Acquired by Sycamore Partners, a private equity firm in 2014, The Jones Group was a global designer, marketer and wholesaler of apparel, footwear, jeans, jewelry and handbag brands.
A company creates wealth for its long-term shareholders in 2 main ways - through dividend payments and through the accumulation of retained earnings. This graph shows the accumulation of per-share equity of long-term shareholders (green bars), which consists of the retained earnings plus all capital invested in the company, and the cumulative dividends the company has paid over time per share of its stock (blue bars).
In the words of Warren Buffett: "We're looking for... businesses earning good returns on equity while employing little or no debt."
Return on equity is a key metric of financial performance, indicating a company's ability to generate earnings using shareholder capital. Over time, ROE is one of the major determinants of the rate at which a company creates shareholder wealth. The average ROE for large U.S. companies is 12%, and many investors use it as a threshold for attractive investments.
Companies can boost ROE by increasing leverage, which reduces the safety of the investment. Therefore, it is useful to look at the return on assets (ROA), which measures a company's earning power regardless of its capital structure. A widening gap between ROE and ROA may be a warning sign that should be thoroughly investigated.
Earnings per share is a popular metric used to value a company (using P/E ratio); growth in EPS is often used to judge company growth potential. However, many investors believe that EPS is an inferior metric to ROE, because it ignores the amount of capital the company used to generate earnings.
Free cash flow shows how much cash a company generates from operations, above and beyond what is required to maintain or expand its productive assets. This cash can be returned to investors, or spent by management on growing the company or paying back its debts.
Balance sheets of many companies contain intangible assets such as goodwill, trademarks, patents, etc. Many investors consider intangibles more difficult to value than physical assets. If intangible assets had been valued incorrectly, they must be impaired, resulting in a loss charged against shareholder equity. This chart demonstrates the potential loss to shareholder equity from such impairments.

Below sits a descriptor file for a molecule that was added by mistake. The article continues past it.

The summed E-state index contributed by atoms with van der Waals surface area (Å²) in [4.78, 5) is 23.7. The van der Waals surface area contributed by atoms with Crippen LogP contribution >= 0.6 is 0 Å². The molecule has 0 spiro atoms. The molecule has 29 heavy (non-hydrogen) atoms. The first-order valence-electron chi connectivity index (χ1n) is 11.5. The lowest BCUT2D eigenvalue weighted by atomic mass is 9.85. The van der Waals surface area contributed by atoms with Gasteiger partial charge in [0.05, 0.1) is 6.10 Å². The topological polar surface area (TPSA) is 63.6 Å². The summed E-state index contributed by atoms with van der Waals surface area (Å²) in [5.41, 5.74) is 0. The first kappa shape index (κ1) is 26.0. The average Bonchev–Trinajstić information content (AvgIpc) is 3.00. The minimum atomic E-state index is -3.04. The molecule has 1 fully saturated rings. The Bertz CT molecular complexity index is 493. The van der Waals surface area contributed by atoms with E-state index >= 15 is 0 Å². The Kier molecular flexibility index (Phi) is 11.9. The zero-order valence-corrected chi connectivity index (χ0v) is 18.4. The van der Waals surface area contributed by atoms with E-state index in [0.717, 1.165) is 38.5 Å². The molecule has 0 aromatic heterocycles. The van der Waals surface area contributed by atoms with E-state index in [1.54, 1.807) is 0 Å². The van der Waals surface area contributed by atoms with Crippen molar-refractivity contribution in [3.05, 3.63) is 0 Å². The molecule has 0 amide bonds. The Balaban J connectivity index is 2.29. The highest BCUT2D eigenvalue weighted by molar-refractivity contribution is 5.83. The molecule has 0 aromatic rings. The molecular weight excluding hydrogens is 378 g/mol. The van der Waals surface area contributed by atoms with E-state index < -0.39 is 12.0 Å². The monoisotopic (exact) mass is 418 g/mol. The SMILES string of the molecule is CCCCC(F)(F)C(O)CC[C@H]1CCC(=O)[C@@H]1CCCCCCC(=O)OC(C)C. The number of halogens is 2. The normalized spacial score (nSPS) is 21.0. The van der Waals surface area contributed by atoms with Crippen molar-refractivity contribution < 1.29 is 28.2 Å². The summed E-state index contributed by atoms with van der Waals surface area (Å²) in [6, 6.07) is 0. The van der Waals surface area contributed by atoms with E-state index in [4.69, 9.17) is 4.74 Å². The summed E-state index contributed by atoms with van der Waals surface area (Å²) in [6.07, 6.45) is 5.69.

Companies often use debt financing to increase their return on equity. However, as the amount of debt financing increases relative to the amount of equity financing, the company becomes more sensitive to down turns and other negative events. As a result, many investors use the ratio of debt to equity as a measure of a company's financial risk, and avoid companies that have this ratio above 1.
This chart shows shareholder equity as a percentage of total assets, allowing investors to judge the overall leverage. Companies with a higher proportion of equity can be viewed as safer investments. This metric is particularly important for highly leveraged institutions, such as banks, where it must be at least 4% according to government regulations.
The ratio of current assets to current liabilities is known as the current ratio. This metric is a quick measure of the company's ability to pay its short-term obligations. A current ratio below 1 is a warning sign that should be investigated, especially for companies that cannot count on adequate cash flow from operations.
This chart shows the cumulative dilution of investor ownership in a company over time. Dilution reduces an investor's participation in the future earnings. Dilution increases when a company issues new shares, and decreases when a company buys its shares back. Many investors avoid companies with large chronic dilution.
analysis provides insight into factors affecting the Return On Equity of a company.
The DuPont equation decomposes ROE as follows:
ROE = (Net margin) * (Asset turnover) * (Asset to equity ratio)
Net margin indicates operating efficiency, Asset turnover measures the total asset use efficiency, and the Asset to equity ratio is a measure of financial leverage.
The dividend payout ratio tells investors what percentage of earnings a company returns to shareholders, and what percentage it retains and reinvests. This ratio represents a major capital allocation decision by the company, and can be used to judge management rationality. Rational management should pay out all earnings that cannot be productively reinvested. Therefore, a low dividend payout ratio for a profitable company with a low growth potential may be a warning sign.
Many investors use the P/B ratio as a quick way of judging company valuation. Value investors - followers of Graham and Dodd - specifically seek out companies with low P/B ratios. However, investors should be careful not to make investment decisions on this metric alone, without considering a company's earning and growth potential, since a low P/B ratio can be a sign of a bleak future for the business.
P/E ratio is a popular way of making a quick judgment of a company valuation. Value investors - followers of Graham and Dodd - often seek solid companies with low P/E ratios as investment opportunities. However, P/E ratio represents an oversimplified approach to business valuation, and can often lead to incorrect investment decisions.
On October 2, 1998, the Company acquired Sun Apparel, Inc., a designer, manufacturer and distributor of jeanswear, sportswear and related apparel for men, women and children. Sun markets its products under various licensed private label and owned brands, the most prominent of which is the Polo Jeans Company licensed from Polo Ralph Lauren. The purchase price was $215.7 million (subject to additional contingent purchase price adjustments as described below), with payments through December 31, 1998 amounting to $127.5 million in cash and 4.4 million shares of common stock, valued for financial reporting purposes at $18.00 per share as of September 10, 1998, the date the definitive Acquisition and Merger Agreement was signed. The Company also assumed Sun debt of $241.5 million (including accrued interest and prepayment penalties), of which $237.8 million was refinanced in conjunction with the closing of the transaction. The acquisition has been accounted for under the purchase method of accounting for business combinations. Accordingly, the consolidated financial statements include the results of operations of Sun from the acquisition date.